care in late elementary school including continued efforts to

enlist parental acceptance and support. Public service

announcements in the popular media could also help to accomplish

these goals. Implications for nursing practice include instruction

on pregnancy recognition and the importance of early prenatal care

in nursing and health care activities aimed at preadolescent,

adolescent, childbearing and childrearing women in order to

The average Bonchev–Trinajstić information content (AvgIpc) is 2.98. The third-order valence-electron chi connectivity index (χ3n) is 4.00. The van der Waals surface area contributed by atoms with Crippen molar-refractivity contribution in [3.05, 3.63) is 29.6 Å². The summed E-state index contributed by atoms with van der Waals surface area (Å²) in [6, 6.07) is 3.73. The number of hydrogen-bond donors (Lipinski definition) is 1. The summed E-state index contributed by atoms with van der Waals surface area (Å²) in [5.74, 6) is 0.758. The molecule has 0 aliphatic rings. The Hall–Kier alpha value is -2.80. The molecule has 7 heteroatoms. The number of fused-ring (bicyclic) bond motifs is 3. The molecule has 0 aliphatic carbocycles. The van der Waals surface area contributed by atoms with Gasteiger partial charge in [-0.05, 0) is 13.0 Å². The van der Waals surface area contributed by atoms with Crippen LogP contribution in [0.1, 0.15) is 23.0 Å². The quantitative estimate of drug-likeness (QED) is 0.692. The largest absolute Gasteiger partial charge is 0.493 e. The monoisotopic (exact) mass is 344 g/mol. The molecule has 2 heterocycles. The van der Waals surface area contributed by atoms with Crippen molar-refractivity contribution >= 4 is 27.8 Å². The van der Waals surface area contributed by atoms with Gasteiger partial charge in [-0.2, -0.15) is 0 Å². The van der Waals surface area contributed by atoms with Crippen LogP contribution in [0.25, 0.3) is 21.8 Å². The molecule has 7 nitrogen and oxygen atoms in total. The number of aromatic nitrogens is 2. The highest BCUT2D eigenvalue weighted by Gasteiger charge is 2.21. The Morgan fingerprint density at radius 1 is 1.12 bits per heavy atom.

increase the likelihood that all pregnant females will enter

prenatal care during the first trimester of their pregnancies.



Repository Posting Date:
26-Oct-2011
Date of Publication:
6-Aug-1992
Sponsors:
Sigma Theta Tau International

Full metadata record

DC FieldValue Language
dc.typePresentationen_GB
dc.titlePregnant teenager's self reported reasons for seeking or not seeking prenatal careen_GB
dc.identifier.urihttp://hdl.handle.net/10755/152811-